And when touring the country to promote the controversial PATRIOT Act, then-Attorney General John Ashcroft refused to meet with print reporters; he only granted brief interviews to local television reporters, who generally ask less probing questions. Ashcroft's spokeswoman justified the information clampdown by saying it was a matter of "explaining key facts directly to the American people and not having as much of a filter from people who are already invested in having a different view of it." This extraordinary statement not only made it clear that Ashcroft felt no obligation to answer pointed questions when he was discussing public policy, it essentially charged mainstream reporters -- all of them -- with bias.

Ron Suskind argues that the Bush administration has rejected the fundamental idea of debate and intellectual exchange. "Other administrations ceded to fact, and saw the benefit -- the value -- to meaningful public dialogue based on fact," he says. "They understood that was one of their obligations, to engage with people who were there to ask pointed and pertinent questions and demand answers to them. They understood that's how it worked and that that was the precedent. This administration has said, 'What does that have to do with me?'"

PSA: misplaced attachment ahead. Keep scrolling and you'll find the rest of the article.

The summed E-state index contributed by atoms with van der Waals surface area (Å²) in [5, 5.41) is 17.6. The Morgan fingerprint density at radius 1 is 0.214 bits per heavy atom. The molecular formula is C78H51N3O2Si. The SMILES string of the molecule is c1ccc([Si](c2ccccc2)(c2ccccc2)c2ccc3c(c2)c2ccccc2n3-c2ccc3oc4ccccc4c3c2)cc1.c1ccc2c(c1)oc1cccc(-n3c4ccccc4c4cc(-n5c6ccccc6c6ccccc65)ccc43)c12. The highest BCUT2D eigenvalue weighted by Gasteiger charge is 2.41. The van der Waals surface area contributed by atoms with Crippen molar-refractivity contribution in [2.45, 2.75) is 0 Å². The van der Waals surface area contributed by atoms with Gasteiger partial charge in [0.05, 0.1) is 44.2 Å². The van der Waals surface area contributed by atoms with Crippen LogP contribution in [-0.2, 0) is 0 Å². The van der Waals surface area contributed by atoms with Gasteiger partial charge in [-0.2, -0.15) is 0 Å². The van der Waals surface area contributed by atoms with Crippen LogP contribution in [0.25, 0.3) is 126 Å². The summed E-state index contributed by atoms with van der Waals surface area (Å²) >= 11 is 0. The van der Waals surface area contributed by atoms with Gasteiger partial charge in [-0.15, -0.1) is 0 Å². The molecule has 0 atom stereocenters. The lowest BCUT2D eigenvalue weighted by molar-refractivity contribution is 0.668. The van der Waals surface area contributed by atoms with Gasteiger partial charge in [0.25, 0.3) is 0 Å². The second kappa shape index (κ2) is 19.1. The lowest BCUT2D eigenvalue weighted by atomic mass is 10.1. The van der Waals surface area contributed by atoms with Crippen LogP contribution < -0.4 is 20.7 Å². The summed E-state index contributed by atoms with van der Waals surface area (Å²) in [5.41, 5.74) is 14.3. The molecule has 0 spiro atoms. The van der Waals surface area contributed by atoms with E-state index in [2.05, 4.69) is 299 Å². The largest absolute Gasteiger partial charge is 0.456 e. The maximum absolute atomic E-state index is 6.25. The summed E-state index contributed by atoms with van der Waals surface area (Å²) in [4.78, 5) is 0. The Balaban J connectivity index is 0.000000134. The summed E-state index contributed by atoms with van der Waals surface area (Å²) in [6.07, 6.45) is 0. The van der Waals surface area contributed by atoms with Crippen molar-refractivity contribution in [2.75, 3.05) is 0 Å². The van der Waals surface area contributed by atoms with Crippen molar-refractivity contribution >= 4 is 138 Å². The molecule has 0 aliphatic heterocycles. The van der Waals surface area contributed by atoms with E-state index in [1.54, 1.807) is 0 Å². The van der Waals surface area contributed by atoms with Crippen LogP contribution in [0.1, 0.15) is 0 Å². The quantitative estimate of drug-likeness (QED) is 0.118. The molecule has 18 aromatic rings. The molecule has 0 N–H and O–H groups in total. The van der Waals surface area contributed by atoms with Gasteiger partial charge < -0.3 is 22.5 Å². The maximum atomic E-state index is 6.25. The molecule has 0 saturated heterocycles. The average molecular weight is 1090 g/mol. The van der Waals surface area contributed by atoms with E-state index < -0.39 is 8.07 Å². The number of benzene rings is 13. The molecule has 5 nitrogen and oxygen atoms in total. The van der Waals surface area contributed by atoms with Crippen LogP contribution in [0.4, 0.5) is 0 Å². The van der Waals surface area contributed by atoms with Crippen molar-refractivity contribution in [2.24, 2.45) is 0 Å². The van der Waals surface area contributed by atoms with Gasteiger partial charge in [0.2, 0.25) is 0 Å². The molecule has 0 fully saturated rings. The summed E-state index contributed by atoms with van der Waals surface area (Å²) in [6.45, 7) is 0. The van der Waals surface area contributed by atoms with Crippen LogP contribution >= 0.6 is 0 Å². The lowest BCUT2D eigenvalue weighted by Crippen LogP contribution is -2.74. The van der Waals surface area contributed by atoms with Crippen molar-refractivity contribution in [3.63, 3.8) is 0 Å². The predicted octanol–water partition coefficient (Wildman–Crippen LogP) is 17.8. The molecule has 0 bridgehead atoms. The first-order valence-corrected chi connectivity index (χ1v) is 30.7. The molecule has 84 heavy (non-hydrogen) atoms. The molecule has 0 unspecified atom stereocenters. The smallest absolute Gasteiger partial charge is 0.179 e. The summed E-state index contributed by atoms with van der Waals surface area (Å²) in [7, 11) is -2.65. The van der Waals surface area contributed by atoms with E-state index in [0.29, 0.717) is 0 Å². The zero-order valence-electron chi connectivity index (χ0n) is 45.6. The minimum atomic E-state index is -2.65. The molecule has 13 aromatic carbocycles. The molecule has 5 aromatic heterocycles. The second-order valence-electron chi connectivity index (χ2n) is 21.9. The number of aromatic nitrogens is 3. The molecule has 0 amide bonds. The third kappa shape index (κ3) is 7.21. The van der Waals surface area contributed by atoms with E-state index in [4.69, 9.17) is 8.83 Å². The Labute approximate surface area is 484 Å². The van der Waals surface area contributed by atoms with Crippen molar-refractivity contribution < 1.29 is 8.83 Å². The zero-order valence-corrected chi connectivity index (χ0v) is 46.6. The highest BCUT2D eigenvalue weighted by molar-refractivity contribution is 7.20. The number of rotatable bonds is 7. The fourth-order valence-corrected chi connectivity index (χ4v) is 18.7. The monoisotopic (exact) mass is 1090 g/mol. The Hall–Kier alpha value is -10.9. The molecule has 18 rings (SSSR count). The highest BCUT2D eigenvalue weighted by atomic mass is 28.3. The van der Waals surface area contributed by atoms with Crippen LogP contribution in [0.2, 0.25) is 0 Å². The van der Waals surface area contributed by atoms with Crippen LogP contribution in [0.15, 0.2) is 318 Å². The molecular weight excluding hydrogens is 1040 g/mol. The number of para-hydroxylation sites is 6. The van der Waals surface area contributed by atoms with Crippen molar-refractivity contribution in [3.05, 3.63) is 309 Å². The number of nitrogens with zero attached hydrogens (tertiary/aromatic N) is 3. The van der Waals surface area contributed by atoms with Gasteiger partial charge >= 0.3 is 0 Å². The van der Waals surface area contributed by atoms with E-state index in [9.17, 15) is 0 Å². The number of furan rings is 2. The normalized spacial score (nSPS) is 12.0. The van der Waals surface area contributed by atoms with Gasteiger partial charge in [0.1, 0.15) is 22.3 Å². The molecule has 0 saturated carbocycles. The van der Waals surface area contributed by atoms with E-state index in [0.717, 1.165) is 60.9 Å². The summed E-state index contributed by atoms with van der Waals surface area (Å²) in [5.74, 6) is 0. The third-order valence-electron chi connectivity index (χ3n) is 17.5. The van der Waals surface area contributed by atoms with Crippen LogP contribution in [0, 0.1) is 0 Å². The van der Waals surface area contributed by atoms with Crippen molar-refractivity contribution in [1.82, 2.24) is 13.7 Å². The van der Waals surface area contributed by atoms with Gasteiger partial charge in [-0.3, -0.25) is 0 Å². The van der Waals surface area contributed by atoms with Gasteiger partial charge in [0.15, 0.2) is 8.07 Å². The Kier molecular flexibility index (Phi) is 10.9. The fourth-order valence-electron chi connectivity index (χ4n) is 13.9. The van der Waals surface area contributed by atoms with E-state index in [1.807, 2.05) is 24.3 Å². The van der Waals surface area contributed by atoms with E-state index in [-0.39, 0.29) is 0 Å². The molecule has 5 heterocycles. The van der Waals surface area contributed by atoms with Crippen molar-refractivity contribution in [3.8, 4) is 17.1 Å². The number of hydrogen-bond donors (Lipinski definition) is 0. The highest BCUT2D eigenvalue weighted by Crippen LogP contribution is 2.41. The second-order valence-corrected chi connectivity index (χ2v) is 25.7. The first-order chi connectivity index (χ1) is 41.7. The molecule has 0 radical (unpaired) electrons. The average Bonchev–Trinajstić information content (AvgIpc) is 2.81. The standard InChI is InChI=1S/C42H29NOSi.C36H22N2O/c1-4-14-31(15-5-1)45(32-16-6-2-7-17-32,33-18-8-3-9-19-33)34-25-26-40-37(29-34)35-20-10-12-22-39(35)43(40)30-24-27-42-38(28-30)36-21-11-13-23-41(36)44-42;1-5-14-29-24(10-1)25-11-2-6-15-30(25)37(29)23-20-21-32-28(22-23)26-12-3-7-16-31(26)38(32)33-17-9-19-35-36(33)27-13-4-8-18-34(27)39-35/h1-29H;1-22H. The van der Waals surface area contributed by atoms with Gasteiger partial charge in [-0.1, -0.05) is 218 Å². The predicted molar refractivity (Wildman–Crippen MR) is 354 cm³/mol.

The administration's been blessed with good timing. With journalism scandals at the New York Times and CBS creating headlines, conservatives relentlessly charging that newsrooms have a liberal bias, and a wartime culture that historically makes reporters more docile, the administration has encountered little pushback.

Still, some media organizations -- albeit outside the Beltway -- have acknowledged the disturbing trend. The Chattanooga Times Free Press undressed the White House in a recent editorial, condemning it for its "unconscionable, contemptible, and frankly anti-democratic" attempt "to distort media coverage with paid agents, lies and outright propaganda." Meanwhile, the consistently conservative Houston Chronicle chastised the White House for "setting up ringers to toss fawning questions to the president," saying that was "another indication, if any were needed, that the administration prefers the media to be propagandists rather than independent inquisitors." But as with so much that happens with the Bush administration, a dogged timidity continues to plague the press, even when the issue is the way it is being deliberately undermined by administration officials and their eager allies inside the press corps.